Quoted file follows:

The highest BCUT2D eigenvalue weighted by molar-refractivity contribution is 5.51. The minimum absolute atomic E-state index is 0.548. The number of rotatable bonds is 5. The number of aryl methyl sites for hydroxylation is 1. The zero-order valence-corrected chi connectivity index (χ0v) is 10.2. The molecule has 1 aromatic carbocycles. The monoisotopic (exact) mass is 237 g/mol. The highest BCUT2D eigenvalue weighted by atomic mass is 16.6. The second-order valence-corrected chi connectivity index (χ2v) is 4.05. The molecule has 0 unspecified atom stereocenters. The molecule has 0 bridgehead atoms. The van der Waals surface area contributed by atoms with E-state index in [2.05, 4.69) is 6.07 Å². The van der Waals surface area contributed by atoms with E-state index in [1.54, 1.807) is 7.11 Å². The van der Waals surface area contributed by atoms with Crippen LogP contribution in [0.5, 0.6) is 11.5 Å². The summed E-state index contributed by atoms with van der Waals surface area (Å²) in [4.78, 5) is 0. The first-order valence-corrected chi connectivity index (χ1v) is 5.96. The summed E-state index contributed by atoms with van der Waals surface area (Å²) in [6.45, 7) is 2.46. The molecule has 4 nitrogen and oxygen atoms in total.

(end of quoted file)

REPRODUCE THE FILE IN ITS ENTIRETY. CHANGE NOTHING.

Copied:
The highest BCUT2D eigenvalue weighted by molar-refractivity contribution is 5.51. The minimum absolute atomic E-state index is 0.548. The number of rotatable bonds is 5. The number of aryl methyl sites for hydroxylation is 1. The zero-order valence-corrected chi connectivity index (χ0v) is 10.2. The molecule has 1 aromatic carbocycles. The monoisotopic (exact) mass is 237 g/mol. The highest BCUT2D eigenvalue weighted by atomic mass is 16.6. The second-order valence-corrected chi connectivity index (χ2v) is 4.05. The molecule has 0 unspecified atom stereocenters. The molecule has 0 bridgehead atoms. The van der Waals surface area contributed by atoms with E-state index in [2.05, 4.69) is 6.07 Å². The van der Waals surface area contributed by atoms with E-state index in [1.54, 1.807) is 7.11 Å². The van der Waals surface area contributed by atoms with Crippen LogP contribution in [0.5, 0.6) is 11.5 Å². The summed E-state index contributed by atoms with van der Waals surface area (Å²) in [4.78, 5) is 0. The first-order valence-corrected chi connectivity index (χ1v) is 5.96. The summed E-state index contributed by atoms with van der Waals surface area (Å²) in [6.45, 7) is 2.46. The molecule has 4 nitrogen and oxygen atoms in total.